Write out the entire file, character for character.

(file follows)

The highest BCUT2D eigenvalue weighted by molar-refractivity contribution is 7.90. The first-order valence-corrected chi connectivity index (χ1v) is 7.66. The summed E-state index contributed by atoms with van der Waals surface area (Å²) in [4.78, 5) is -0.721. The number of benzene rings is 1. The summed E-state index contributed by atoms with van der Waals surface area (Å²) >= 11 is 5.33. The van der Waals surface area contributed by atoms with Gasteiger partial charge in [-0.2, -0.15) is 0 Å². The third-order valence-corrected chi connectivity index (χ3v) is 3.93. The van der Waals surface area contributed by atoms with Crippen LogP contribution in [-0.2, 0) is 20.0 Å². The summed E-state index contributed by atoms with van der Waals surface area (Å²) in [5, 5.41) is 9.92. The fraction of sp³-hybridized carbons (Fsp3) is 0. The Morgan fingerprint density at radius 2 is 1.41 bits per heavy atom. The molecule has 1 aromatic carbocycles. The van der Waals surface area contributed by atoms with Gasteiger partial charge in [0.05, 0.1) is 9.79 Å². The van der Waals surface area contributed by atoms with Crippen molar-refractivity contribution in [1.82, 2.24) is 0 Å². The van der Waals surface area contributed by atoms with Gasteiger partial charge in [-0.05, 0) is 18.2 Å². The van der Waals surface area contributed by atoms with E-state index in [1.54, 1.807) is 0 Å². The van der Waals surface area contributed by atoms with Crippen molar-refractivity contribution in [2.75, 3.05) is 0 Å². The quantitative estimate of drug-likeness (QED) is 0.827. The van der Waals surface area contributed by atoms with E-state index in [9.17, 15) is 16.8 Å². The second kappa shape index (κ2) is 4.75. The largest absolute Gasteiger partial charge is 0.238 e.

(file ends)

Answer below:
The highest BCUT2D eigenvalue weighted by molar-refractivity contribution is 7.90. The first-order valence-corrected chi connectivity index (χ1v) is 7.66. The summed E-state index contributed by atoms with van der Waals surface area (Å²) in [4.78, 5) is -0.721. The number of benzene rings is 1. The summed E-state index contributed by atoms with van der Waals surface area (Å²) >= 11 is 5.33. The van der Waals surface area contributed by atoms with Gasteiger partial charge in [-0.2, -0.15) is 0 Å². The third-order valence-corrected chi connectivity index (χ3v) is 3.93. The van der Waals surface area contributed by atoms with Crippen LogP contribution in [-0.2, 0) is 20.0 Å². The summed E-state index contributed by atoms with van der Waals surface area (Å²) in [5, 5.41) is 9.92. The fraction of sp³-hybridized carbons (Fsp3) is 0. The Morgan fingerprint density at radius 2 is 1.41 bits per heavy atom. The molecule has 1 aromatic carbocycles. The van der Waals surface area contributed by atoms with Gasteiger partial charge in [0.05, 0.1) is 9.79 Å². The van der Waals surface area contributed by atoms with Crippen molar-refractivity contribution in [1.82, 2.24) is 0 Å². The van der Waals surface area contributed by atoms with Gasteiger partial charge in [-0.05, 0) is 18.2 Å². The van der Waals surface area contributed by atoms with E-state index in [1.54, 1.807) is 0 Å². The van der Waals surface area contributed by atoms with Crippen molar-refractivity contribution in [2.75, 3.05) is 0 Å². The quantitative estimate of drug-likeness (QED) is 0.827. The van der Waals surface area contributed by atoms with E-state index in [9.17, 15) is 16.8 Å². The second kappa shape index (κ2) is 4.75. The largest absolute Gasteiger partial charge is 0.238 e.